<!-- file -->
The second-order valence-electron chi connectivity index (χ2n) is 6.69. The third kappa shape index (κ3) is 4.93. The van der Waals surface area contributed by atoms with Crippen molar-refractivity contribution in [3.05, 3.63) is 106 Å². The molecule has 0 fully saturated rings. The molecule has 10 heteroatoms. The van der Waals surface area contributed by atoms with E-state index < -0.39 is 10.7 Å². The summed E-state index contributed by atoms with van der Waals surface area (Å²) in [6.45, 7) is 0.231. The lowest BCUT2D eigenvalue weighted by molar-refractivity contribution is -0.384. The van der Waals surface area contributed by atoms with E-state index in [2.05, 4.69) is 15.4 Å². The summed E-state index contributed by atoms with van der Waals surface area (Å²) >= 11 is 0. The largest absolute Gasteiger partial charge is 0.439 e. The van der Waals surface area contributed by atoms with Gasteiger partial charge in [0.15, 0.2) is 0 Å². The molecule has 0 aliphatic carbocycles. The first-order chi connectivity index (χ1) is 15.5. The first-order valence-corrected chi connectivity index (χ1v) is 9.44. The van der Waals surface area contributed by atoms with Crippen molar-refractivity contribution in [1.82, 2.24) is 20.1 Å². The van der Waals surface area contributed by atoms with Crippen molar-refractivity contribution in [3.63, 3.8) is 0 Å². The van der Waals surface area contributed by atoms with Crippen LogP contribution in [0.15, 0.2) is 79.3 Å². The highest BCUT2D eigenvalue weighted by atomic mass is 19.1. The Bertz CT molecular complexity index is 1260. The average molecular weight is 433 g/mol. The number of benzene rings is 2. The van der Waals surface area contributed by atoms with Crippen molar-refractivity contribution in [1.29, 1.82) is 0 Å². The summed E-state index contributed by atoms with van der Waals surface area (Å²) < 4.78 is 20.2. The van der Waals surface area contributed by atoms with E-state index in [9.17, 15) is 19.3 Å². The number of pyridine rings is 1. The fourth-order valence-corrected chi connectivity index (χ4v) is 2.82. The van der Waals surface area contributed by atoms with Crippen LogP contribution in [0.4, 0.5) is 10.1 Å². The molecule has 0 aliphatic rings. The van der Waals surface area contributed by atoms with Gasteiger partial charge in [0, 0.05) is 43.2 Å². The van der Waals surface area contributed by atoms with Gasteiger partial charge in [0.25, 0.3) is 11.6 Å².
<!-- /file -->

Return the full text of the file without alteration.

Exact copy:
The second-order valence-electron chi connectivity index (χ2n) is 6.69. The third kappa shape index (κ3) is 4.93. The van der Waals surface area contributed by atoms with Crippen molar-refractivity contribution in [3.05, 3.63) is 106 Å². The molecule has 0 fully saturated rings. The molecule has 10 heteroatoms. The van der Waals surface area contributed by atoms with E-state index < -0.39 is 10.7 Å². The summed E-state index contributed by atoms with van der Waals surface area (Å²) in [6.45, 7) is 0.231. The lowest BCUT2D eigenvalue weighted by molar-refractivity contribution is -0.384. The van der Waals surface area contributed by atoms with E-state index in [2.05, 4.69) is 15.4 Å². The summed E-state index contributed by atoms with van der Waals surface area (Å²) >= 11 is 0. The largest absolute Gasteiger partial charge is 0.439 e. The van der Waals surface area contributed by atoms with Gasteiger partial charge in [0.15, 0.2) is 0 Å². The molecule has 0 aliphatic carbocycles. The first-order chi connectivity index (χ1) is 15.5. The first-order valence-corrected chi connectivity index (χ1v) is 9.44. The van der Waals surface area contributed by atoms with Crippen molar-refractivity contribution in [1.82, 2.24) is 20.1 Å². The van der Waals surface area contributed by atoms with Crippen molar-refractivity contribution in [3.63, 3.8) is 0 Å². The van der Waals surface area contributed by atoms with Crippen LogP contribution in [0.15, 0.2) is 79.3 Å². The highest BCUT2D eigenvalue weighted by atomic mass is 19.1. The Bertz CT molecular complexity index is 1260. The average molecular weight is 433 g/mol. The number of benzene rings is 2. The van der Waals surface area contributed by atoms with Crippen molar-refractivity contribution in [1.29, 1.82) is 0 Å². The summed E-state index contributed by atoms with van der Waals surface area (Å²) < 4.78 is 20.2. The van der Waals surface area contributed by atoms with E-state index in [9.17, 15) is 19.3 Å². The number of pyridine rings is 1. The fourth-order valence-corrected chi connectivity index (χ4v) is 2.82. The van der Waals surface area contributed by atoms with Crippen LogP contribution in [0.4, 0.5) is 10.1 Å². The molecule has 0 aliphatic rings. The van der Waals surface area contributed by atoms with Gasteiger partial charge in [0, 0.05) is 43.2 Å². The van der Waals surface area contributed by atoms with Gasteiger partial charge in [0.25, 0.3) is 11.6 Å².